First published in Around the O. A new $10.1 million grant will allow researchers at the University of Oregon and Oregon Health & Science University to help address the opioid abuse epidemic in Oregon and across the U.S.
The grant comes from the National Institute on Drug Abuse, part of the National Institutes of Health, will support a multidisciplinary collaboration with faculty members from across the UO and OHSU. It will fund a national center of excellence to better understand and develop interventions that can lead to improvements in outcomes for mothers who have a history of opioid use, as well as their children.
Led by College of Education professor Leslie Leve and psychology professor Philip Fisher, the grant will include nationwide outreach via a combination of direct services, communications, pilot and training activities, data sharing, and a strong virtual presence. The UO’s Data Science Initiative is also playing a key role.
The funding also will support three research projects, two of which are based at the UO and leverage the university’s research strengths in prevention, neuroscience and data science. Led by Fisher, director of the Center for Translational Neuroscience, and Beth Stormshak of the Prevention Science Institute, the two UO projects focus on supporting women so they are well-equipped to parent their young children.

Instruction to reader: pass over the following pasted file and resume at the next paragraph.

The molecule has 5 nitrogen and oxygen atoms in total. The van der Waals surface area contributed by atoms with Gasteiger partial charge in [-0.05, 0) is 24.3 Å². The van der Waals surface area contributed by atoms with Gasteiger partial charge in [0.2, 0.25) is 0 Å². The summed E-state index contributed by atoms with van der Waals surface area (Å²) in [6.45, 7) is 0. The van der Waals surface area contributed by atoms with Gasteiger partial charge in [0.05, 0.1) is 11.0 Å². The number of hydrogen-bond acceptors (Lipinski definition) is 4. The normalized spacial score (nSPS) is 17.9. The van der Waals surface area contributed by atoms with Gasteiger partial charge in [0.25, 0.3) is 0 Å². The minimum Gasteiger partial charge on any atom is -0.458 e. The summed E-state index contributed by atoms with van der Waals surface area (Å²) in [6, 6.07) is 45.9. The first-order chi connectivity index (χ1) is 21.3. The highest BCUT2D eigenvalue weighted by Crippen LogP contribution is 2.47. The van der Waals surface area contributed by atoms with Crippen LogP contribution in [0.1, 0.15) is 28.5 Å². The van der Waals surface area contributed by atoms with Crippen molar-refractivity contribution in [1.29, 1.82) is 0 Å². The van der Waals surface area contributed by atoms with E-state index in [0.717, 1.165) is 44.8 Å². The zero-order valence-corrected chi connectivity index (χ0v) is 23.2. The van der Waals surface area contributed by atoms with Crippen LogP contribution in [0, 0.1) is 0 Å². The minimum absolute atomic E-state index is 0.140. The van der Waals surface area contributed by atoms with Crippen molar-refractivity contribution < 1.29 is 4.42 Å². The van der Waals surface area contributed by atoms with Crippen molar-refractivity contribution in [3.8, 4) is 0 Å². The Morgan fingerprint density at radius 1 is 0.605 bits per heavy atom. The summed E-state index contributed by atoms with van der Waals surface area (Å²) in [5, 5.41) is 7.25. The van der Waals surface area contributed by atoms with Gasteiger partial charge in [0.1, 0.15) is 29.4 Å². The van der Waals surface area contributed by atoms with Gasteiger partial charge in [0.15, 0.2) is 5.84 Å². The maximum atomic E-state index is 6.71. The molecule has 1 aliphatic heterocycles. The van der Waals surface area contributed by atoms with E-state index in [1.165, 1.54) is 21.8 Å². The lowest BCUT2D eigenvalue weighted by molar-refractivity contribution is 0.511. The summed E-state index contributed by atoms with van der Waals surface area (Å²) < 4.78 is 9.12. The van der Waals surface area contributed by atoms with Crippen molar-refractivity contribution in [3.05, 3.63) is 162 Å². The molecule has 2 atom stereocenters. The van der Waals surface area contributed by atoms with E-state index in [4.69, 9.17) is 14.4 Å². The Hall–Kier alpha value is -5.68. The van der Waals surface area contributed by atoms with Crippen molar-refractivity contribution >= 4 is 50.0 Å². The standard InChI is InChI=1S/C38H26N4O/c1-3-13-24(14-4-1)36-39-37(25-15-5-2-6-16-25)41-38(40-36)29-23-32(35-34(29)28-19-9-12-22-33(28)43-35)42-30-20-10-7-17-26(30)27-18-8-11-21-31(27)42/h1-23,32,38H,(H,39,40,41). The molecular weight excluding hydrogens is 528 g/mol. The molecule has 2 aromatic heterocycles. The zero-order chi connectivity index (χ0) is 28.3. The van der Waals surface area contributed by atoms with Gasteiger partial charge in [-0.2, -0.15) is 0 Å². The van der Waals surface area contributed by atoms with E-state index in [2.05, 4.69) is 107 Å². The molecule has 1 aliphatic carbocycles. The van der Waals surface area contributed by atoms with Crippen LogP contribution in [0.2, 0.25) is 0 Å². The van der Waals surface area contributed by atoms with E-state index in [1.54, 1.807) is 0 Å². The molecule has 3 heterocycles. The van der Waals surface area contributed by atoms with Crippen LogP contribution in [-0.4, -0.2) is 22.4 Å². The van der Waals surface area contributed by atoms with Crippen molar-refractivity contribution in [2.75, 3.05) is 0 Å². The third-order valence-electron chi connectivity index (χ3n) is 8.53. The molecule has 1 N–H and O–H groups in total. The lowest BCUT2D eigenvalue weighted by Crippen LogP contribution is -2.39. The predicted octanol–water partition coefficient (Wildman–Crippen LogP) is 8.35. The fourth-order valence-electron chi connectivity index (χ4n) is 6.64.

The third research project, based at OHSU, will focus on understanding the brain function of mothers and their babies using its expertise in neuroimaging.
According to Fisher, such a multidisciplinary approach is necessary when it comes to an issue such as opioid misuse and addiction.
“This epidemic has many different root causes, and complex problems like this don’t get solved via a single perspective,” Fisher said. “The thing that makes the collaboration between the UO and OHSU so potentially impactful is there’s a broad range of disciplines that are being brought to bear.”
Researchers knew they needed to meld expertise in multiple areas to take on such a complex problem, said Leve, who is associate director of the Prevention Science Institute.
“We very intentionally put together a research team that includes developmental psychologists, clinical psychologists, counseling psychologists, sociologists, social psychologists, developmental neuroscientists and biologists,” she said.
At the UO alone, the center includes faculty members in two colleges, three centers or institutes and four departments.
“Although the diversity in scientific perspectives and approaches is not without its challenges at times, witnessing scientific boundaries dissolve as we develop and refine our models and approaches has been incredibly exciting,” Leve said.
Oregon Gov. Kate Brown said the center will address a major need.
“Opioid use and addiction are epidemics in our state, as well as nationwide, hitting our rural areas particularly hard,” Brown said. “I am pleased that your proposal will explore evidence-based treatments for women with young children in both our urban and rural areas of Oregon, and that this project links work at the University of Oregon with strengths at Oregon Health & Science University.”